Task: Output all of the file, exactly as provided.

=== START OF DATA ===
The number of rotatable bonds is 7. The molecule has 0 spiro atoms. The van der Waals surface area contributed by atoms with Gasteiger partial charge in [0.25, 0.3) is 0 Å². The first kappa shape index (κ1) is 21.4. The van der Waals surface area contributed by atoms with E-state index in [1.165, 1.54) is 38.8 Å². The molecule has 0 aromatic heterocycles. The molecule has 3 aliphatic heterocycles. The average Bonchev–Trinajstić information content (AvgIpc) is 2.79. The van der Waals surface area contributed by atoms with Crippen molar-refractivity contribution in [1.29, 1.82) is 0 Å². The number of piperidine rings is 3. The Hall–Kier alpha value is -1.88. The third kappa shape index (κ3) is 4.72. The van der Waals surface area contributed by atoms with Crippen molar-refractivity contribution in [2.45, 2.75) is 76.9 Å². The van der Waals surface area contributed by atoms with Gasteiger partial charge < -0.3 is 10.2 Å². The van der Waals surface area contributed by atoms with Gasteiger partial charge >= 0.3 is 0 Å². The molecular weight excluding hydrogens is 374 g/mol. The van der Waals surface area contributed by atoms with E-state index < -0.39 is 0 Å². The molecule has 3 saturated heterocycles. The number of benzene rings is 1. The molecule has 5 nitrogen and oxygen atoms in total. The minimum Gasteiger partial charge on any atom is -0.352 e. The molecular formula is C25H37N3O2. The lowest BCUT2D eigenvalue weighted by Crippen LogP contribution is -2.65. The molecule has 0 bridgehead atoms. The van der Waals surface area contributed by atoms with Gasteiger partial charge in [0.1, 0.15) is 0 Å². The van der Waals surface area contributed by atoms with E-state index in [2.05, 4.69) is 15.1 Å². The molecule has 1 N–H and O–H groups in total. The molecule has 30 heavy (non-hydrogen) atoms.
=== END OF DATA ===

The number of rotatable bonds is 7. The molecule has 0 spiro atoms. The van der Waals surface area contributed by atoms with Gasteiger partial charge in [0.25, 0.3) is 0 Å². The first kappa shape index (κ1) is 21.4. The van der Waals surface area contributed by atoms with E-state index in [1.165, 1.54) is 38.8 Å². The molecule has 0 aromatic heterocycles. The molecule has 3 aliphatic heterocycles. The average Bonchev–Trinajstić information content (AvgIpc) is 2.79. The van der Waals surface area contributed by atoms with Crippen molar-refractivity contribution in [1.29, 1.82) is 0 Å². The number of piperidine rings is 3. The Hall–Kier alpha value is -1.88. The third kappa shape index (κ3) is 4.72. The van der Waals surface area contributed by atoms with Crippen molar-refractivity contribution in [2.45, 2.75) is 76.9 Å². The van der Waals surface area contributed by atoms with Gasteiger partial charge < -0.3 is 10.2 Å². The van der Waals surface area contributed by atoms with Gasteiger partial charge >= 0.3 is 0 Å². The molecular weight excluding hydrogens is 374 g/mol. The van der Waals surface area contributed by atoms with E-state index < -0.39 is 0 Å². The molecule has 3 saturated heterocycles. The number of benzene rings is 1. The molecule has 5 nitrogen and oxygen atoms in total. The minimum Gasteiger partial charge on any atom is -0.352 e. The molecular formula is C25H37N3O2. The lowest BCUT2D eigenvalue weighted by Crippen LogP contribution is -2.65. The molecule has 0 bridgehead atoms. The van der Waals surface area contributed by atoms with Gasteiger partial charge in [0.1, 0.15) is 0 Å². The van der Waals surface area contributed by atoms with E-state index in [2.05, 4.69) is 15.1 Å². The molecule has 1 N–H and O–H groups in total. The molecule has 30 heavy (non-hydrogen) atoms.